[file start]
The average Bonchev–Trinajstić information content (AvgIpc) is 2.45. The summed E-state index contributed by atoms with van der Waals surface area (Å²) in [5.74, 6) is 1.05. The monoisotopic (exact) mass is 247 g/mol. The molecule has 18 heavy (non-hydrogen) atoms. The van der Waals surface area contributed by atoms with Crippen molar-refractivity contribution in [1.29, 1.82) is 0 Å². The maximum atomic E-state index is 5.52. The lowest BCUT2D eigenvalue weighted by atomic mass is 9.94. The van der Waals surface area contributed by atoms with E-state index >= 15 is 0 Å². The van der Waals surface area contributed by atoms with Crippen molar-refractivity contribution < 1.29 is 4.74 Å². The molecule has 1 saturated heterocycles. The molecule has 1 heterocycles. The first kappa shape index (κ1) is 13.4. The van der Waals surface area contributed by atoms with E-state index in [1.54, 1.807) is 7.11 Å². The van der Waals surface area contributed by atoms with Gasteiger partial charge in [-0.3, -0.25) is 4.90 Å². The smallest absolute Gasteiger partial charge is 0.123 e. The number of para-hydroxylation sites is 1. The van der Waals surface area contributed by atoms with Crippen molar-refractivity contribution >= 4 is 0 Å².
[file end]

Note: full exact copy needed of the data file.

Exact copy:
The average Bonchev–Trinajstić information content (AvgIpc) is 2.45. The summed E-state index contributed by atoms with van der Waals surface area (Å²) in [5.74, 6) is 1.05. The monoisotopic (exact) mass is 247 g/mol. The molecule has 18 heavy (non-hydrogen) atoms. The van der Waals surface area contributed by atoms with Crippen molar-refractivity contribution in [1.29, 1.82) is 0 Å². The maximum atomic E-state index is 5.52. The lowest BCUT2D eigenvalue weighted by atomic mass is 9.94. The van der Waals surface area contributed by atoms with E-state index >= 15 is 0 Å². The van der Waals surface area contributed by atoms with Crippen molar-refractivity contribution < 1.29 is 4.74 Å². The molecule has 1 saturated heterocycles. The molecule has 1 heterocycles. The first kappa shape index (κ1) is 13.4. The van der Waals surface area contributed by atoms with E-state index in [1.54, 1.807) is 7.11 Å². The van der Waals surface area contributed by atoms with Gasteiger partial charge in [-0.3, -0.25) is 4.90 Å². The smallest absolute Gasteiger partial charge is 0.123 e. The number of para-hydroxylation sites is 1. The van der Waals surface area contributed by atoms with Crippen molar-refractivity contribution >= 4 is 0 Å².